Enhancing the productivity of governmental entities

IN the 70’s of the last century, the Sultanate needed to establish government-owned companies due to the lack of foreign investments inflows and the weakness and reluctance of the private sector to invest in new projects.
This led the government to move towards establishing some national companies in vital sectors such as tourism, industry, fisheries and others.
The question currently being asked, therefore, is: “Do we now need government companies in light of the established presence of the private sector?”
The truth is although the private sector has proven itself capable of setting up new businesses, it has sometimes hesitated to venture into certain areas of strategic significance to national and social development because of the high risks involved.
Nevertheless, it must be emphasised that the private sector is better placed to set up new companies in today’s environment. The government, for its part, must be focused on legislation and regulation.
Managing companies requires great responsibility, and the members of their boards of directors must step up to face the difficulties and challenges. With the presence of companies, whether governmental or public, this means working to increase the methods of control, auditing and governance methods. Lamentably, some companies resort to corruption and manipulation of public funds in order to strengthen their positions and work in their own self-interests.
At the beginning of the 70’s the government began developing, among other things, a chain of hotels after finding the private sector hesitant to invest in this sector.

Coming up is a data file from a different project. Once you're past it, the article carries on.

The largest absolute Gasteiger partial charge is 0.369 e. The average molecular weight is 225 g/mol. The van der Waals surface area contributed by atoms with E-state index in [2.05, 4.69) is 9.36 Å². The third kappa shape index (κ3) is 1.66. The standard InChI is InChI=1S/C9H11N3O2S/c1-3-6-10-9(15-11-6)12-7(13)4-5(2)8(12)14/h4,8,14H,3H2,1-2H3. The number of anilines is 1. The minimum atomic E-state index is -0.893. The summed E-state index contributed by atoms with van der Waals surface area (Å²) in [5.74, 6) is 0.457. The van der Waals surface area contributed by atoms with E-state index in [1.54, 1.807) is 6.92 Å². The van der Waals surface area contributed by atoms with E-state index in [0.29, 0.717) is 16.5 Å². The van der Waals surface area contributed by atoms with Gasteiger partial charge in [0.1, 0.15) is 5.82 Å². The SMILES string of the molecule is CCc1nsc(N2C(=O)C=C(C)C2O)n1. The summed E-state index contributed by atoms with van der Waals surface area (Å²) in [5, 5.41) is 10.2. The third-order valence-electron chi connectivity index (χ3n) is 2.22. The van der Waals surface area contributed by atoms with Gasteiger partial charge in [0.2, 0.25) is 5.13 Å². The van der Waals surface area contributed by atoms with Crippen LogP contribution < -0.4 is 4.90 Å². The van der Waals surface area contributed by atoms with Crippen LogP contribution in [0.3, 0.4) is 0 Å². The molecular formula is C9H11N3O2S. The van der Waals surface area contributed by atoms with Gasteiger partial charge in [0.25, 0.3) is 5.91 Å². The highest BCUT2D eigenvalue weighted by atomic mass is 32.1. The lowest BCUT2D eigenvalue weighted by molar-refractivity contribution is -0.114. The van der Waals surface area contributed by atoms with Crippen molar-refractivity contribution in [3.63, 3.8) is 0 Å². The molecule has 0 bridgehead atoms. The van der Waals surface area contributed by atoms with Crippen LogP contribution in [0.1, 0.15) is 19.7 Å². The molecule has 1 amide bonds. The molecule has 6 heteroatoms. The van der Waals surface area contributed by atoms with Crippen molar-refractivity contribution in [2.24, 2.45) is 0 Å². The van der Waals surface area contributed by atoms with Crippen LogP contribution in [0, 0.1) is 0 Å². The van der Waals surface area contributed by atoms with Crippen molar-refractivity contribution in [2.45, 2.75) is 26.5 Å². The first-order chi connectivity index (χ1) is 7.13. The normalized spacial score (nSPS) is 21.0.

It has also established companies specialising in flour milling, mining, fish processing, and so on. An airline and maritime transportation service were also established to serve the citizens of the country. However, due to the absence of sound auditing and accounting practices in some of these companies, they accumulated losses which piled up over the years and became a burden on the state’s finances.
This happened due to the lack of transparency, governance and integrity since key officials in these companies believed that oil prices would remain at $110 or $120 per barrel, and the government would continue to support and finance the businesses even if they were losing money.
Some of them also acted as if these companies belonged to them without any religious, moral or national scruples, as some put their personal interests above the interests of these companies. The same was also the case in some public shareholding companies, which went bankrupt during the past years.
The establishment of the Omani Investment Authority (OIA) by Royal Decree last June is a key step in transforming these loss-making entities into productive and profitable businesses.
The Authority has been tasked with restructuring government companies, professionalising their administrative and operational structures, making them lean in their expenditure models, and ensuring they deliver on their corporate objectives in the interest of the national economy and the Omani people. Understandably, this mandate will take a while to achieve the desired goals.